Where can you find the world’s largest hamster or the planet’s biggest squirrels? That was the question U.S. researchers set out to answer when they began analyzing global rodent size data. The new research, published Monday and funded by the National Science Foundation, found that the biggest rodents were on islands and sometimes grew to be twice as large as their mainland counterparts, a trend that was largely consistent with what scientists have dubbed the “island rule.”

The samples included everything from mice and hamsters to rats and porcupines and spanned more than 1,000 rodent populations all over the world. On Gough Island, located in the South Atlantic Ocean 3,000 miles from the coast of South Africa, mice had doubled in size in the short time since British sailors brought them there in the 19th century. On Santa Catalina Island off the coast of California, ground squirrels’ waistlines have expanded greatly in the absence of predators and with no other comparable rodent species to compete with for resources.

The study of animal gigantism – the tendency of species that are isolated on islands with no predators to grow rapidly – has been applied to mammal species, but rarely have scientists studied the phenomenon in rodents, according to the new study published in the journal Proceedings of the Royal Society B. The study is titled “Mainland size variation informs predictive models of exceptional insular body size change in rodents,” which is a longwinded way of describing the so-called island rule, which says that small animals isolated on islands will evolve to be larger, while larger animals will actually shrink.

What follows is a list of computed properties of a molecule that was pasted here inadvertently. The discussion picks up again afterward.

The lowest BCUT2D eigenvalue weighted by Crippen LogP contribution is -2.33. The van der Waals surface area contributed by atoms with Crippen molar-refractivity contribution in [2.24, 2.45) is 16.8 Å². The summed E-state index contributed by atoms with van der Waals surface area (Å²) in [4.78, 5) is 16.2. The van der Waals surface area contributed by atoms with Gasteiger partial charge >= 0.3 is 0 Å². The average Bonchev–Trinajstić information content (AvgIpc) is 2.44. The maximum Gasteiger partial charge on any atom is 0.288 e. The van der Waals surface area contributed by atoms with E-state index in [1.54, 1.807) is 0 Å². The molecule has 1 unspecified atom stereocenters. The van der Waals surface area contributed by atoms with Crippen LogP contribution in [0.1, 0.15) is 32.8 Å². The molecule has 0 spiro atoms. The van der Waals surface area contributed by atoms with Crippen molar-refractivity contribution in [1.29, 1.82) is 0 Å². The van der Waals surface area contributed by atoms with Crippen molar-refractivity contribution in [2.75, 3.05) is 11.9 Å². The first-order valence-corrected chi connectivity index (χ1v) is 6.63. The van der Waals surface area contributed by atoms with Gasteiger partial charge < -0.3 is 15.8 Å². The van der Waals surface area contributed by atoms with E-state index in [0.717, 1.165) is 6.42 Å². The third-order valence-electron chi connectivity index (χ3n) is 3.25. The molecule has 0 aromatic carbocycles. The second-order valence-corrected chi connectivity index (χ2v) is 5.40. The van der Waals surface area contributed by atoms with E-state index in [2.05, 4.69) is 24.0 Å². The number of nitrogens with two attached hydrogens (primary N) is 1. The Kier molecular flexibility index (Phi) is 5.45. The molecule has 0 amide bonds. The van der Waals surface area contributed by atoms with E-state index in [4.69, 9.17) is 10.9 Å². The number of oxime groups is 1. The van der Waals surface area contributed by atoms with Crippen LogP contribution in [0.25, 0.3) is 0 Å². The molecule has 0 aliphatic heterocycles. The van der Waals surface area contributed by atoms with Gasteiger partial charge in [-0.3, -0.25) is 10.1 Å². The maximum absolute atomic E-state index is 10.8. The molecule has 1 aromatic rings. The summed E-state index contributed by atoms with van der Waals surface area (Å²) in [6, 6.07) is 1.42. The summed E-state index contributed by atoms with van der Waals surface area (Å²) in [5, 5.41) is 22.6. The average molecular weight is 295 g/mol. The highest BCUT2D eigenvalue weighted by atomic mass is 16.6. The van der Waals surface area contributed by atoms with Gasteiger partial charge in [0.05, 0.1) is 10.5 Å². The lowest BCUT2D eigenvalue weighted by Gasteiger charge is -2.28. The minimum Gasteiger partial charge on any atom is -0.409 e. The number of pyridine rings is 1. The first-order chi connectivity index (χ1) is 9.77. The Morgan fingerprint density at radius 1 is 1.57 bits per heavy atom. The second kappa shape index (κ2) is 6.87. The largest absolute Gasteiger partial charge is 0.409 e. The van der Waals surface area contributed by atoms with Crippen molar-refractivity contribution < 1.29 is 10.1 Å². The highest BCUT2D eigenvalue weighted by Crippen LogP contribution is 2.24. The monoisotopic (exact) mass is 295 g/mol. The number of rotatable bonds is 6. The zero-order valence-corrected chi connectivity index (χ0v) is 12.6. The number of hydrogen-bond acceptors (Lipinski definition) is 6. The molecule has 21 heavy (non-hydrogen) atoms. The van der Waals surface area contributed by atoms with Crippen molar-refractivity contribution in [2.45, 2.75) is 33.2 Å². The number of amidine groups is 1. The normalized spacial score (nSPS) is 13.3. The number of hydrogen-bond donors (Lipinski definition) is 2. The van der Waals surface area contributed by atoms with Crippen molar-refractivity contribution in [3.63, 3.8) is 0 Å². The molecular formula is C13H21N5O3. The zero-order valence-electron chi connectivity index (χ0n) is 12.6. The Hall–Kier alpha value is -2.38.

“Deer mice…are nearly twice as big on the Gulf Islands off the coast of Vancouver than on the North American mainland,” said Paul Durst, a former biologist at Duke University in Durham, North Carolina, which led the study, in a statement. Durst now works as a postdoctoral fellow at the University of North Carolina at Chapel Hill.

The rodents studied ranged in size from the .2 ounce harvest mouse, a small rodent native to Asia and Europe, to the almost 50 pound North American beaver, the largest rodent on the continent. Researchers found that the island rule applied to rodents just like it did mammal species and could help scientists better understand rodent evolution.

However, not all rodent growth was true gigantism. True genetic differences take thousands of years to achieve. “The important thing to understand is that packing on a few extra ounces over a couple years doesn’t make a giant – it just makes a fat squirrel,” the Catalina Island Conservancy noted of its giant ground squirrels.